Sparta, usually along with Slavia, has always been a base for the national team; Sparta players contributed to the biggest achievements of the Czechoslovak and Czech national teams. It all started in 1934, when Oldřich Nejedlý was the top scorer at the World Cup in Rome; four years later, seven Sparta players were part of the national team at the World Cup in France. In 1962, Kvašňák and Tichý played for the "silver" team in Chile. In 1990 in Italy, where the national team got as far as the quarterfinal, the team's play was mainly created by Chovanec, Bílek, Hašek and other Sparta players, such as Skuhravý, who went on to become a star of the Italian league. Sparta players also contributed to the last big achievement of the already independent Czech Republic team in 1996. Kouba, Frýdek and Horňák returned to Letná from England with silver medals. On top of that, the team was coached by Dušan Uhrin, who had spent his best years at Sparta, and Pavel Novotný came to Sparta two years later. Sparta players also featured in more recent qualification and tournament games of the Czech national team. Miroslav Baranek, Tomáš Votava, Vratislav Lokvenc, Milan Fukal, Martin Hašek, Libor Sionko, Jiří Novotný, Jaromír Blažek and the outstanding talent of Tomáš Rosický helped the team in its UEFA Euro 2000 campaign in Belgium and the Netherlands.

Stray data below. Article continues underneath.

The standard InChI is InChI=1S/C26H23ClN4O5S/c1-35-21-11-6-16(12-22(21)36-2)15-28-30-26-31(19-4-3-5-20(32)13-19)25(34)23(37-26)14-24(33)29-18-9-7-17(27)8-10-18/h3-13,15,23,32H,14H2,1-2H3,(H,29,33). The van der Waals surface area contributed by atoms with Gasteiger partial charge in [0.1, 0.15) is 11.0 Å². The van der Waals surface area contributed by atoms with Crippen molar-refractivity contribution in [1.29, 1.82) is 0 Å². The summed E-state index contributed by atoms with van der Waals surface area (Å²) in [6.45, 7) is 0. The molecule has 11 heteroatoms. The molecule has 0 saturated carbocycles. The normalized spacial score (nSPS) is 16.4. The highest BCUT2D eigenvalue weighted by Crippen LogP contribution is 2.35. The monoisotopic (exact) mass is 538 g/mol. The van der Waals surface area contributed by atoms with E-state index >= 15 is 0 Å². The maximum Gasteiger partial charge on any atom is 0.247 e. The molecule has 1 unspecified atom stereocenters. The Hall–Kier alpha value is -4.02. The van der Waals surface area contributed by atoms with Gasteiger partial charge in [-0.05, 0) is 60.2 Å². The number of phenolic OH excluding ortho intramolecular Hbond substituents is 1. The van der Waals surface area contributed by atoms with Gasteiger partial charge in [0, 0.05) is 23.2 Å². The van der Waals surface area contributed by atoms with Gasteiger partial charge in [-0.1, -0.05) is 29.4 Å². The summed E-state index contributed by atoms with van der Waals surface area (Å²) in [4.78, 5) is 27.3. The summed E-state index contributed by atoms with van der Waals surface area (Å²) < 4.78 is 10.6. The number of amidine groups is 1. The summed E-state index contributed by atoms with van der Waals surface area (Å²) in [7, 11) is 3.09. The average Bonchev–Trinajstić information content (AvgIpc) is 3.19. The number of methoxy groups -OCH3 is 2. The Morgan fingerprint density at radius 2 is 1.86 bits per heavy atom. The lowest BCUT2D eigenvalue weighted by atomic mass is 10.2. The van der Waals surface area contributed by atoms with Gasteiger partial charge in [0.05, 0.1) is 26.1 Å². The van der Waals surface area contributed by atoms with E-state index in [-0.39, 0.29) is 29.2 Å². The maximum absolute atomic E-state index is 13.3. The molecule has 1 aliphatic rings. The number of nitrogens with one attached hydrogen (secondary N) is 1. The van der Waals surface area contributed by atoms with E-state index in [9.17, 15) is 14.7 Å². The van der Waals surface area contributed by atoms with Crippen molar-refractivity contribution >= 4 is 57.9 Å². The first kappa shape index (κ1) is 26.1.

The next era culminating in the bronze medal in the Euro 2004 in Portugal saw Sparta players leaving their unmistakable mark in the national team successes. Zdeněk Grygera, Tomáš Hübschman, Jaromír Blažek, Karel Poborský and academy products Petr Čech and Tomáš Rosický helped Czech football to become recognised as being amongst the elite in Europe and most have played for elite European clubs. Currently, Sparta is one of only two teams in the domestic league which supplies players to the national side. It goes without saying that the club also supplies players to the country's various youth teams.

Historical names:

Club symbols

Colours of Sparta Flag of Sparta prague.svg
Colours of Sparta

The name Sparta was inspired by the fighting spirit and courage of the people from the ancient city of Sparta. From the very beginning, the colours of Sparta were blue (symbolizing speed, athletics and sport in general), red and yellow (the official colours of Royal City of Prague). [5] In 1906, one of the members of the committee brought (from his trip to England) jerseys of the London club Arsenal. From that time, Sparta has typically played in their red (or, to be more precise, dark red or maroon) colours. [5]